Submission Title and Abstract
The success of your submission and even the success of CppCon as a conference depends on the quality of your title and abstract. A compelling title and abstract will result in your submission being accepted by the Program Committee, increased attendance at the conference, and increased attendance at your session.
Writing good titles and abstracts is an art, but here are some guidelines likely to make your submission more compelling.
- Focus on the subject and the lede–the first two sentences of your abstract.
- A reader should be able to read just the title and the first two sentences of the abstract, no more, and know “what” the topic is and “who/why” should be interested in attending the talk.
- Everything else in the abstract should (just) elaborate with details on those things, not add new main points.
- Help us highlight the broad uses of C++. We want people looking at our program to think, “Wow, C++ sure is used in a lot of different applications in a lot of different industries.” If your session is based on experience from or application in embedded, robotics, games, finance, science, etc. or a large, successful, “hot,” or otherwise well-know company then consider that as part or your title.
- If worded properly you session can be compelling to those in the same field and also to those that want to apply the lessons learned in your field to their problems.
Less Great: “constexpr performance tips” Much Better: “Using constexpr for performance in low-latency Google search engine code” Less Great: “Cross-platform C++ development using Visual Studio” Much Better: “Cross-platform C++ development targeting Android, iOS, Windows, Xamarin, Linux and IoT” (possibly adding “using VS”)
- Consider a flavor of “How you can X by learning / embracing / using / understanding Y” rather than “Some thoughts on Y.” Emphasizing the practical value of your attending your talk is what turns a website visitor into a conference attendee.
- Avoid jargon and insider terms.
- A single unknown acronym or term may cause attendees to think “this talk is not for me.”
- It is fine to use such terms if you define them or make their meaning clear in context. You may even have such a term in your title, as long you explain it in your abstract. “Applications of Hobb’s Algorithm in Low-Latency Libraries” is fine as long as the abstract let’s us know something about Hobb’s algorithm and why it has special value (or challenges) in low-latency applications.
- You may also refer to something in a way that makes it clear that you will explain it so attendees don’t need to worry if they aren’t already familiar with the concept: “We will also cover Lippincott functions and other techniques for exception handling.”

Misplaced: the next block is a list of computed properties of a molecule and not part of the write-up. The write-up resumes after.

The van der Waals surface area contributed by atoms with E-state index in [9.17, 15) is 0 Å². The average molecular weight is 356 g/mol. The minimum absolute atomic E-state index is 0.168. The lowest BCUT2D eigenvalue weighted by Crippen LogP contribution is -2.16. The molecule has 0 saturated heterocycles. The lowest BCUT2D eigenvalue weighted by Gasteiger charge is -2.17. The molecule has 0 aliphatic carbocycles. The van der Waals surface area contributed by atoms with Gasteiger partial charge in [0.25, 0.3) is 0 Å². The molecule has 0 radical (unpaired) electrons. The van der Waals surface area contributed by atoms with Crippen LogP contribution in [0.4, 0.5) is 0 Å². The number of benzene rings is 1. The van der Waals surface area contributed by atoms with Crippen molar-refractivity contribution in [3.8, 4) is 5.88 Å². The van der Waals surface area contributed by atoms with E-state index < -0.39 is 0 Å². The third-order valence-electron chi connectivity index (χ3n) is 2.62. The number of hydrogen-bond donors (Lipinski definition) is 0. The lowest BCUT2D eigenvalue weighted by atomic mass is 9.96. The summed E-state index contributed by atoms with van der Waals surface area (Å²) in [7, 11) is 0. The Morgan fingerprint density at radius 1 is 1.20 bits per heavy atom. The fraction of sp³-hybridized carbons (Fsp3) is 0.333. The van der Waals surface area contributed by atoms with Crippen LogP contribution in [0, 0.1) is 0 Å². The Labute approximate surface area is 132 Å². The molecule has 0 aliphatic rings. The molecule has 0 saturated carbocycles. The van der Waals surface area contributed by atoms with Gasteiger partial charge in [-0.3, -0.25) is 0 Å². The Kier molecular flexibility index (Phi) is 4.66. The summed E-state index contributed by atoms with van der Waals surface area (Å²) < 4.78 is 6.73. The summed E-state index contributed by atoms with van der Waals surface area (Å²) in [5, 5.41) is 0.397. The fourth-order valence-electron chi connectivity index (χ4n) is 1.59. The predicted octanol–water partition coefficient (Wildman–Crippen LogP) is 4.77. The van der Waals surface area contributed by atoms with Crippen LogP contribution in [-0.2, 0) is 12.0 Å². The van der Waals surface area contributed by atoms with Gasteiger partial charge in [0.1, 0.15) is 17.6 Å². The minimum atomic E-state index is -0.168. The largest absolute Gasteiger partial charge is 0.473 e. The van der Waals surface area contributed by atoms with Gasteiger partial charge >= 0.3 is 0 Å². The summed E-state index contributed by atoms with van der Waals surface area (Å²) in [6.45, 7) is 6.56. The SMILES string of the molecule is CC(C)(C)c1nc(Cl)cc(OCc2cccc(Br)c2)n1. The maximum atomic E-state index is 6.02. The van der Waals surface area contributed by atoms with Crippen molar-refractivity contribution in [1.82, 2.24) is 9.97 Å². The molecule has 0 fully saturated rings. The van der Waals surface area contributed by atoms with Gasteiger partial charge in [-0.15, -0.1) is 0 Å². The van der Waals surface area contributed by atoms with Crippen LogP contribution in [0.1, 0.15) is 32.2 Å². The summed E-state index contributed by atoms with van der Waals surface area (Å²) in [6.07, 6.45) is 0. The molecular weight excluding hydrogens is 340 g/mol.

- Humor/cleverness is okay.
- It is certainly not required and it is better to not attempt it than to fail at it.
- People are attending because they want information, not entertainment, but no one wants to be bored. Having a title/abstract that is catchy/funny/clever is a signal that your presentation won’t be dry.
- The litmus test is that what you write should work on both levels. It should make sense even if the reader doesn’t get the joke. Otherwise it is maybe off-putting or alienating.
- A professional technical conference, like CppCon, is not the place for humor that is “adult” in nature or targets any group. Better to be risk boredom than to risk offensive.
If you are a first-time submitter or just want some comments on your title and/or abstract, we invite you to send an email to our submission advice address. Please include your name in the subject line and include your session title, abstract, and any specific questions in the body. We’ve recruited a set of volunteers that will share ideas and comments on your submission before you submit it. Asking for this advice is optional, and the volunteers do not speak for the conference or the Program Committee, but may give you comments from a valuable perspective. (If you wish to use this option, do not wait. As the deadline approaches, response times on this service will lengthen.)
Comments from Attendees
We’ve surveyed attendees on every presentation ever given at CppCon and the single most common issue raised is that presenters speak too fast and try to cover too much material.
There are two primary causes of this. The first is just that presenters under-estimate how long it will take to cover material. When you practice your talk in front of your cat, you’ll cover a lot of material quickly because your cat understands everything right away. Practice in front of a real audience–at work and/or your local user group. You’ll understand from the looks on their faces and the questions they ask how fast (or slow) you can go. You’ll begin to get a feel for how much material you can cover in one hour.
Resist the urged to cover more. The difference between a session that covers less material very well and a session that hurries through material that the audience does not have time to fully appreciate, is the difference between a memorable sessions and a forgettable one.
Make your submission from the link on our Submissions page.